Complicated grammar, difficult pronunciation and inconsistent spelling can all make learning a language difficult. But the aspect of new languages that I find most challenging is the different tenses. Tenses are hugely important because they shape the way we think about time and can offer us insights into cultural values.
So how do the 12 tenses of English compare to other languages? As English speakers we may assume that all languages must have at least a past, present and future tense. This is not the case. Many languages have only two tenses (e.g. future and non-future) or no tenses at all (e.g. tonal languages). Other languages contain tenses that do not exist in English. For example, the Tanzanian language of Bantu has tenses to describe separately events that happen “today” or “tomorrow.”
|12 English tenses:|
|Present simple (I talk)||Present continuous (I am talking)|
|Past simple (I talked)||Past continuous (I was talking)|
|Future simple (I will talk)||Future continuous (I will be talking)|
|Present perfect (I have talked)||Present perfect continuous (I have been talking)|
|Past perfect (I had talked)||Past perfect continuous (I had been talking)|
|Future perfect (I will have talked)||Future perfect continuous (I will have been talking)|
English is a relatively practical language. In comparison, languages such as Spanish and Italian are more philosophical in the way that their tenses represent ideas. For example, one of the past tenses in Spanish represents past habitual actions with no specified end that can include ideas such as past mental state, background information to an already defined event or to indicate past age/time. As a Spanish learner, trying to speak accurately in the past tenses can be a challenge because my English-speaking brain is not wired to think in the same way.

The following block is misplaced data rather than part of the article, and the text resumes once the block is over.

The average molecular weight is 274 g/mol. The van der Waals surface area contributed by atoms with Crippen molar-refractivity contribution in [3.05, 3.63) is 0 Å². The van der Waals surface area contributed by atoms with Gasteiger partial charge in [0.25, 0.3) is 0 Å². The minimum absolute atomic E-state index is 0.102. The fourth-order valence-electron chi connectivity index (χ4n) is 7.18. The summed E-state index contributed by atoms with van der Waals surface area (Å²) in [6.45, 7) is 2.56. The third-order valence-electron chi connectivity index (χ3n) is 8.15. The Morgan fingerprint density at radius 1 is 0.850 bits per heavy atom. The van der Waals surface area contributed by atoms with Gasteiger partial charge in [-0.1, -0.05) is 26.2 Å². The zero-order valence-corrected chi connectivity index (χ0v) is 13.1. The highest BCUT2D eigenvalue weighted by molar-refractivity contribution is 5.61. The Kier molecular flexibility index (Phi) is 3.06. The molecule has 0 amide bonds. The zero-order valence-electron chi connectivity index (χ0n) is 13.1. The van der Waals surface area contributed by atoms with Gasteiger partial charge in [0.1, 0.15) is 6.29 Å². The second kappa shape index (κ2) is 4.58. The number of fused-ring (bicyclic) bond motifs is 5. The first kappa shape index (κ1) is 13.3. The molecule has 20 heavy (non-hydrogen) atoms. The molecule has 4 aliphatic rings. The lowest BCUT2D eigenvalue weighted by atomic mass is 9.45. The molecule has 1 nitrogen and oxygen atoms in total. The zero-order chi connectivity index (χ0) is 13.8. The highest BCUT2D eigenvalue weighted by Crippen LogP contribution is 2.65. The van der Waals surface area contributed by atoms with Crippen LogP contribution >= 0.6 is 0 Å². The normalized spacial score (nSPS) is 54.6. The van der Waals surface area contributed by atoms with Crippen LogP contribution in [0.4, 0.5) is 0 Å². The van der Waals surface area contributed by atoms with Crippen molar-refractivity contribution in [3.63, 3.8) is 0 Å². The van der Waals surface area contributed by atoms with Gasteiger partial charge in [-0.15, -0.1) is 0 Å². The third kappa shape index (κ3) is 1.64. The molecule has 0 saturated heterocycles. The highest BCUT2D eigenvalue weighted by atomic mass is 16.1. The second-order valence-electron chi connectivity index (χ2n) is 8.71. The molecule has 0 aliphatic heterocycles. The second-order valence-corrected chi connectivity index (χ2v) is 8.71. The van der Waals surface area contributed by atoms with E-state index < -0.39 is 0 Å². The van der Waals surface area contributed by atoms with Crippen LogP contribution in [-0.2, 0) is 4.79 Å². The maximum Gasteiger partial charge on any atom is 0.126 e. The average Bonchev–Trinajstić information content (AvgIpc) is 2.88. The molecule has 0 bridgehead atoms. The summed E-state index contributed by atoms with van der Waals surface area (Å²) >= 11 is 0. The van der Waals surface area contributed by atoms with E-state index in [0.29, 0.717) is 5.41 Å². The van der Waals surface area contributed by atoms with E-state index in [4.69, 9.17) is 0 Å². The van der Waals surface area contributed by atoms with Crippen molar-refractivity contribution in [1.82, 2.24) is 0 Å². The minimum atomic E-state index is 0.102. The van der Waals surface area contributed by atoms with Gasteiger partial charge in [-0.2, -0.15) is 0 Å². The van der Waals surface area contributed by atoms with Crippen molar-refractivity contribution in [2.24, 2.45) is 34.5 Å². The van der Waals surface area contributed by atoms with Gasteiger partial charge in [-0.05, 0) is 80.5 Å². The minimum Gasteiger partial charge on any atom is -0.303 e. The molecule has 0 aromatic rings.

One of the largest tense systems is found in Turkish. Turkish has 26 tenses, including 8 past tenses. Agglutination is used to form these tenses. In other words, you add together different language particles to form a new word. This means there are lots of conjugations to learn but, unlike many other European languages, Turkish is highly regular (woo!). For anyone that is learning a Romance language, you will understand the pain of verb conjugation.
|8 Turkish past tenses:|
|Simple past |
(sevdim = I liked)
|Necessitative past |
(gelmeliydim = I should have come)
|Past continuous |
(ders çalışıyordum = I was studying)
|Conditional past |
(olsaydı = If only it had happened)
|Future in the past |
(gelecektim = I was going to come)
(kalmıştım = I had stayed/failed by then)
|Second form of future in the past |
(girerdim = I would enter)
|Reported past |
(umarım evi temizlemişimdir = I hope I have cleaned the house)
In comparison, Mandarin Chinese has no verb conjugations and uses other methods to express time. You can directly state the time/day that the event happened by including words such as “yesterday” or “tomorrow”. Once the time frame has been established in a conversation you don’t need to mention it again. Simple statements can therefore be at any point in time, express a question or be a response. So a lack of verb conjugation can also be highly complex!
Let’s end by mentioning the greatest tense in existence. Japanese has a tense that is essentially dedicated to passive aggression. Literally its meaning can be translated to: “This event happened, and it really annoyed me.” I would love to know how this tense developed because I think it is absolutely brilliant.